These days, most of us are looking to save money in any way we can, and Thanksgiving is no exception. The cost of a feast to feed a crowd can add up quickly, but there are a few things you can easily trade out to lower your total at the grocery store. The experts at the Food Network recommend these food swaps to help you save on your Turkey Day dinner.
- Cook a turkey breast instead of a whole turkey - If you’re feeding a smaller group, try swapping a whole bird for turkey breasts. They not only cost less, they’re a lot easier to roast, too. Turkey breast cutlets or tenderloins are also less expensive options that are as easy to cook as chicken.
- Swap frozen veggies for fresh - Vegetables are expensive, especially if they’re out of season. But frozen vegetables are flash frozen when they’re at the peak of freshness, so you still get all the nutrients with a lower price tag.
- Simmer some mulled wine - Use up leftover or cheap wine by turning it into mulled wine. Start with a bottle that’s less than $10 and simmer it with a bunch of warm spices to add to the flavor and suddenly you’ve got an easy, custom cocktail that seems pretty fancy. Need a recipe? Try Ina Garten’s Mulled Wine.
- Use cheaper nuts instead of expensive ones - If your stuffing calls for pistachios or pine nuts, the food experts say it’s just fine to use walnuts or almonds in the recipe instead. No one will taste the difference and they’ll cost you a lot less.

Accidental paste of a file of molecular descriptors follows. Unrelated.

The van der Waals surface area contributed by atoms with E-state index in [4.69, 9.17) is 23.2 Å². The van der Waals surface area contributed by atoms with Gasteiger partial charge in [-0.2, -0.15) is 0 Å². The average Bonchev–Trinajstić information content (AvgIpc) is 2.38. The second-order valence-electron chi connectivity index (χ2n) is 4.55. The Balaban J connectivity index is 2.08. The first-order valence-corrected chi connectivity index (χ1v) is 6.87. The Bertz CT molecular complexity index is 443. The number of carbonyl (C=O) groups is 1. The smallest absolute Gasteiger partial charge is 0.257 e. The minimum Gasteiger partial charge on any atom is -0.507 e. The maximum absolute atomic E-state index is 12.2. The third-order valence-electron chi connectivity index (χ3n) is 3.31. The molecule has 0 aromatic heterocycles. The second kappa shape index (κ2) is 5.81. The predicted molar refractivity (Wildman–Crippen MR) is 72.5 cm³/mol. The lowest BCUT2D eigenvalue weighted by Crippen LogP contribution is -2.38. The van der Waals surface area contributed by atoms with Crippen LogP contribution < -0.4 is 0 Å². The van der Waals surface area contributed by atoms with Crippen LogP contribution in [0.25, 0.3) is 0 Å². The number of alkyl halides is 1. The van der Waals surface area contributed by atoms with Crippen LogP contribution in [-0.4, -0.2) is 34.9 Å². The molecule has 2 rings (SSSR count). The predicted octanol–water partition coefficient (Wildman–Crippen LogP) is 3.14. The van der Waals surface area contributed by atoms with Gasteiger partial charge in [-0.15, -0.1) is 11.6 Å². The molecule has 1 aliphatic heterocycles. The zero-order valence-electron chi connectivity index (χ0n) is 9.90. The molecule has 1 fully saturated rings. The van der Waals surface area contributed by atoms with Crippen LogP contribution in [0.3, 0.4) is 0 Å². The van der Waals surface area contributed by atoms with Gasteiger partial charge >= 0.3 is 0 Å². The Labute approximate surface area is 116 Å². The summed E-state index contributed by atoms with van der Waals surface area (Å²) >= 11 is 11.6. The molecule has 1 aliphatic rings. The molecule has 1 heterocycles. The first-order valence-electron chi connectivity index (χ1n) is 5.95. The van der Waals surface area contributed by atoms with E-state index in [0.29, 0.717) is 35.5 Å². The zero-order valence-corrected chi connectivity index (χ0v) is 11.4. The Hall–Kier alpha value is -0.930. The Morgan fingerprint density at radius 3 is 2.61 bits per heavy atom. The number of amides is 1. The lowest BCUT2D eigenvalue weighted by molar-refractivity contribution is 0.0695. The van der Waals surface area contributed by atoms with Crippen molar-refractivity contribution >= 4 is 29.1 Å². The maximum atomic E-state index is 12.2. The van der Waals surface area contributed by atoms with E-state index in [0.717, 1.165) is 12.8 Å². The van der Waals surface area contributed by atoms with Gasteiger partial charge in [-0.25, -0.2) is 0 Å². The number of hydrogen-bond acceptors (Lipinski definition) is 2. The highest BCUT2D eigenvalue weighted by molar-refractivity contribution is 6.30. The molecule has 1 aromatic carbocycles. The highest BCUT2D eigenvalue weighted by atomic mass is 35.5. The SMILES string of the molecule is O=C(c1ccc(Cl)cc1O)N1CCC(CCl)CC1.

- Buy potted herbs instead of fresh ones in the grocery store - Those tiny clamshells of herbs in the produce section are notoriously expensive and you don’t get much in there. But if you need several different herbs for your Thanksgiving dishes, try buying potted varieties from a local nursery, which cost less and will provide herbs for many meals in the future.
- Make your own chicken stock - If you’re making stuffing and gravy, you’ll need a lot of broth and that can be expensive. But it’s easy and a lot cheaper to DIY some homemade stock that has all the flavor you need. Food Network’s recipe for The Best Chicken Stock calls for very specific herbs and veggies — but it’s fine to use the same amount of what you have on hand.
- Use dried mushrooms instead of fresh - Dried mushrooms last a long time, plus they have more flavor than fresh, so you can use less and get the same result. Swap about three ounces of dried mushrooms for every pound of fresh.
Source: Food Network